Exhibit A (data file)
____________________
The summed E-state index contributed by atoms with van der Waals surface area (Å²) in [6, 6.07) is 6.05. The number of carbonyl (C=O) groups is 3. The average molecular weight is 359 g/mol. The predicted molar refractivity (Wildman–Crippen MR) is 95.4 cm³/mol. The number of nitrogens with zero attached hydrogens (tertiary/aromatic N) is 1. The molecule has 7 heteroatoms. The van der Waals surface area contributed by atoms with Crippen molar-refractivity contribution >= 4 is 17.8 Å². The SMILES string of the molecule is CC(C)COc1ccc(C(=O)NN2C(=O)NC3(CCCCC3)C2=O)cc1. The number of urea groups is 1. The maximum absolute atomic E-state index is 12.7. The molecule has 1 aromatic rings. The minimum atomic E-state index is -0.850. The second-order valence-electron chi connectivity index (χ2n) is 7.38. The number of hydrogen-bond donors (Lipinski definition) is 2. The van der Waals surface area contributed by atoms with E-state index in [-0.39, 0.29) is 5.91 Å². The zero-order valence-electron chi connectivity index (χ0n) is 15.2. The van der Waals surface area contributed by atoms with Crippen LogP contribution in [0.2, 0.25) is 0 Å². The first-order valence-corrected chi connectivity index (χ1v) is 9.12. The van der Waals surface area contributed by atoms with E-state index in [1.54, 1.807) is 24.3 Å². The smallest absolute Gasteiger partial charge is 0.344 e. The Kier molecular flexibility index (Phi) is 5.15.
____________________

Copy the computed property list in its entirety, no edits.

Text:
The summed E-state index contributed by atoms with van der Waals surface area (Å²) in [6, 6.07) is 6.05. The number of carbonyl (C=O) groups is 3. The average molecular weight is 359 g/mol. The predicted molar refractivity (Wildman–Crippen MR) is 95.4 cm³/mol. The number of nitrogens with zero attached hydrogens (tertiary/aromatic N) is 1. The molecule has 7 heteroatoms. The van der Waals surface area contributed by atoms with Crippen molar-refractivity contribution >= 4 is 17.8 Å². The SMILES string of the molecule is CC(C)COc1ccc(C(=O)NN2C(=O)NC3(CCCCC3)C2=O)cc1. The number of urea groups is 1. The maximum absolute atomic E-state index is 12.7. The molecule has 1 aromatic rings. The minimum atomic E-state index is -0.850. The second-order valence-electron chi connectivity index (χ2n) is 7.38. The number of hydrogen-bond donors (Lipinski definition) is 2. The van der Waals surface area contributed by atoms with E-state index in [-0.39, 0.29) is 5.91 Å². The zero-order valence-electron chi connectivity index (χ0n) is 15.2. The van der Waals surface area contributed by atoms with Crippen LogP contribution in [0.2, 0.25) is 0 Å². The first-order valence-corrected chi connectivity index (χ1v) is 9.12. The van der Waals surface area contributed by atoms with E-state index in [1.54, 1.807) is 24.3 Å². The smallest absolute Gasteiger partial charge is 0.344 e. The Kier molecular flexibility index (Phi) is 5.15.